‘Nightmare scenario’: states slam Dutton’s nuclear plan

Callum Godde and Fraser Barton |

Loy Yang in Victoria has been earmarked by the federal coalition as a site for a nuclear power plant
Loy Yang in Victoria has been earmarked by the federal coalition as a site for a nuclear power plant

Peter Dutton’s much-hyped nuclear energy policy has proved radioactive among Labor premiers, who have universally lashed the proposal.

NSW Premier Chris Minns said his state’s nuclear prohibition would not be removed under his watch and suggested the proposal would stymie investment in solar and wind.

“We’ve got $30-odd billion of private capital invested in renewable energy,” he said on Wednesday.

“If all of a sudden you were to introduce nuclear power, that investment is at real risk.”

NSW Premier Chris Minns
NSW Premier Chris Minns has dismissed Peter Dutton’s nuclear energy plan. (Bianca De Marchi/AAP PHOTOS)

Victorian Premier Jacinta Allan said her government would not allow the federal opposition to add nuclear to the state’s energy mix.

“They want to bring more expensive, more risky, more toxic energy solutions to the people of this country,” she said.

“We won’t stand for that.”

Queensland Premier Steven Miles claimed the prohibitive cost of establishing nuclear energy in Australia would push up power bills.

“That is not to mention how future generations, my kids, your kids will need to manage dangerous radioactive nuclear waste forever,” he said.

WA Energy Minister Reece Whitby said it was a “crazy” plan and a “wolf-whistle to extremists” that makes no sense given the nation had the ingredients for affordable, renewable green energy.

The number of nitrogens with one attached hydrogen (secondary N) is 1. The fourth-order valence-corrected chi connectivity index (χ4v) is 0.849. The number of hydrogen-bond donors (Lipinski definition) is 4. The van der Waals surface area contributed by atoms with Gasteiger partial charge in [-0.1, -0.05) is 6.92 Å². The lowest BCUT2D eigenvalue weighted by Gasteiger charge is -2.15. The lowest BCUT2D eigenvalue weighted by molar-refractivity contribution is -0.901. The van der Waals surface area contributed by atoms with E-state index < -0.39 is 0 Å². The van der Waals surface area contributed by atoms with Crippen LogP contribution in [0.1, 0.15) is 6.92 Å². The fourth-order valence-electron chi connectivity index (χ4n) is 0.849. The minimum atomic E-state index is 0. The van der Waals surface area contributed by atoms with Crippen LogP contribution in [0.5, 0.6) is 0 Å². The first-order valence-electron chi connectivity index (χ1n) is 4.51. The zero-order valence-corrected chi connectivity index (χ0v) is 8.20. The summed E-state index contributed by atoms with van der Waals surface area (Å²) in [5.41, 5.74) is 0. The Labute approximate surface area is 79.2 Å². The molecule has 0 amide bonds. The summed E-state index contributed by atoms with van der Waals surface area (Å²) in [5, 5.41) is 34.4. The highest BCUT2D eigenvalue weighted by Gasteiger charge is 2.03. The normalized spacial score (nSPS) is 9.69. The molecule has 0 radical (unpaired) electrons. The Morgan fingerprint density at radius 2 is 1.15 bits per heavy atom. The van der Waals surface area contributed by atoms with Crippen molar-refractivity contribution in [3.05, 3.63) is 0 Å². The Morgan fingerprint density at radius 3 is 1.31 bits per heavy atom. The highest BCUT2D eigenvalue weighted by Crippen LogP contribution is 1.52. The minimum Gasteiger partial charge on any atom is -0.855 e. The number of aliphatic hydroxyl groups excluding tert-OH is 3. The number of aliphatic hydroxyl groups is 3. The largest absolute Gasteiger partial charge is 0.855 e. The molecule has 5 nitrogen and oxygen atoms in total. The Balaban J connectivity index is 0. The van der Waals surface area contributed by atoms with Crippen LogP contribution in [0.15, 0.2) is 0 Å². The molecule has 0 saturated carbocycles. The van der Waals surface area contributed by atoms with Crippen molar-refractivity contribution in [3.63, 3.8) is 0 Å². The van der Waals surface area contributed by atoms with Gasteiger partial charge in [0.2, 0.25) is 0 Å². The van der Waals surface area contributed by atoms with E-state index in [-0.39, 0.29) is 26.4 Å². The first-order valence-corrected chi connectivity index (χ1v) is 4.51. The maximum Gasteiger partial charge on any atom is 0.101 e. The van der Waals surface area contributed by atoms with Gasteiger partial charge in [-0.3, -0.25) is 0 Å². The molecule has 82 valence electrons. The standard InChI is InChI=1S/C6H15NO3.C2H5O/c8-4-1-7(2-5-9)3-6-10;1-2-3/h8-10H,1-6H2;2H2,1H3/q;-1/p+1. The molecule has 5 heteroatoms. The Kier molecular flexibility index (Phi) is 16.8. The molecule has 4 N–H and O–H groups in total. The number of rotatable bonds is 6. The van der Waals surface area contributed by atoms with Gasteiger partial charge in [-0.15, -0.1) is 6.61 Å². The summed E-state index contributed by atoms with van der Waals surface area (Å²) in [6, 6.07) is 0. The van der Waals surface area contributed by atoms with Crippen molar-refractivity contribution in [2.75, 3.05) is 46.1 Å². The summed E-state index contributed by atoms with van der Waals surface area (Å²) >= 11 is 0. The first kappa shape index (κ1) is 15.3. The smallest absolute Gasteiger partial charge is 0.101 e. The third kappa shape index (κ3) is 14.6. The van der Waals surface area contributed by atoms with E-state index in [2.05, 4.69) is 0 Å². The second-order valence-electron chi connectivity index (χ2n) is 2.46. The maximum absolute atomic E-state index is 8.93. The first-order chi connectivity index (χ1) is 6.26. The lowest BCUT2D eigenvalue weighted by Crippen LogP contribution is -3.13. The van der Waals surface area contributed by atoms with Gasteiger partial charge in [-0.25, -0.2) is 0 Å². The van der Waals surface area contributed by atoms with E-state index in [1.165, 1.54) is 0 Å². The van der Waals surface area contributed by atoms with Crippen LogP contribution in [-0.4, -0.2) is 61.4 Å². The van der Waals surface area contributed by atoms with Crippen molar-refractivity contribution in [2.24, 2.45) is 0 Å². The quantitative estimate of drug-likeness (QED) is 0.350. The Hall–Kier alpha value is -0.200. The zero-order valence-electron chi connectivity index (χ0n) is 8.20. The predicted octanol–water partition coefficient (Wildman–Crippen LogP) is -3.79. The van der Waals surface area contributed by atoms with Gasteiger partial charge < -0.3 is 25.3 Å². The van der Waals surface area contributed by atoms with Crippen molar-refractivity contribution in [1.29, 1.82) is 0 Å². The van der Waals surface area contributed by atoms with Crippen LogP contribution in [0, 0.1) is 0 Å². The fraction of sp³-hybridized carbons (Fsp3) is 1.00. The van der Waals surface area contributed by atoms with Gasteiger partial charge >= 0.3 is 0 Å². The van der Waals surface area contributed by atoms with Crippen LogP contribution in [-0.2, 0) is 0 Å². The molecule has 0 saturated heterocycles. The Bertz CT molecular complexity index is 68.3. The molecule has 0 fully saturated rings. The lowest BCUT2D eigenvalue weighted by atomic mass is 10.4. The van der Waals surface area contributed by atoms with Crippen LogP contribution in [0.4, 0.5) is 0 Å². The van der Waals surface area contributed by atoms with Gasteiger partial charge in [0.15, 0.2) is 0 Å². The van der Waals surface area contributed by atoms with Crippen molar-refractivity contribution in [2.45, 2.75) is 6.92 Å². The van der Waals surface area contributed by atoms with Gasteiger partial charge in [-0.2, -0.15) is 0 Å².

“This is a nightmare scenario (and) this is the worst possible case you can imagine, to meet our energy needs of the future,” he said.

“Nuclear is hugely expensive (and) Peter Dutton is talking about massive taxpayer subsidies of billions of dollars will go on and on and on.”

SA Premier Peter Malinauskas said Mr Dutton should tell the nation how much the seven power stations would cost to build.

“Why isn’t he telling people, presumably because he knows it will make power more expensive,” he said.

South Australia Peter Malinauskas
Peter Malinauskas says the coalition’s nuclear energy plan would make power more expensive. (Michael Eerey/AAP PHOTOS)

The federal opposition leader wants to set up seven plants at coal-fired power stations if the coalition wins the next election, due before May 2025.

Plants would be built at Loy Yang in Victoria’s Gippsland region, Callide and Tarong in Queensland, Mount Piper at Lithgow in central west NSW and Liddell in NSW’s Hunter region.

Small modular reactors would be located at Port Augusta in South Australia and Muja, in WA’s South West region.

The policy has also failed to garner the backing of state Liberal leaders.

Victorian Liberal Leader John Pesutto said the state coalition had no plans for nuclear, but hasn’t ruled out changing his mind.

He would not be drawn on whether he would lift Victoria’s nuclear energy moratorium or if he would stand in the way of Mr Dutton’s plan if elected premier in 2026.

Queensland Liberal National Party leader David Crisafulli ruled out nuclear energy should his party win the state election in October.

“It’s not part of our plan … Peter knows my position on it and there’s no secret about that,” he said.

WA Liberal Leader Libby Mettam said the party’s energy policy of using gas to support renewables would not change.

“We do not believe that nuclear power would stack up in the short term,” she said.

AAP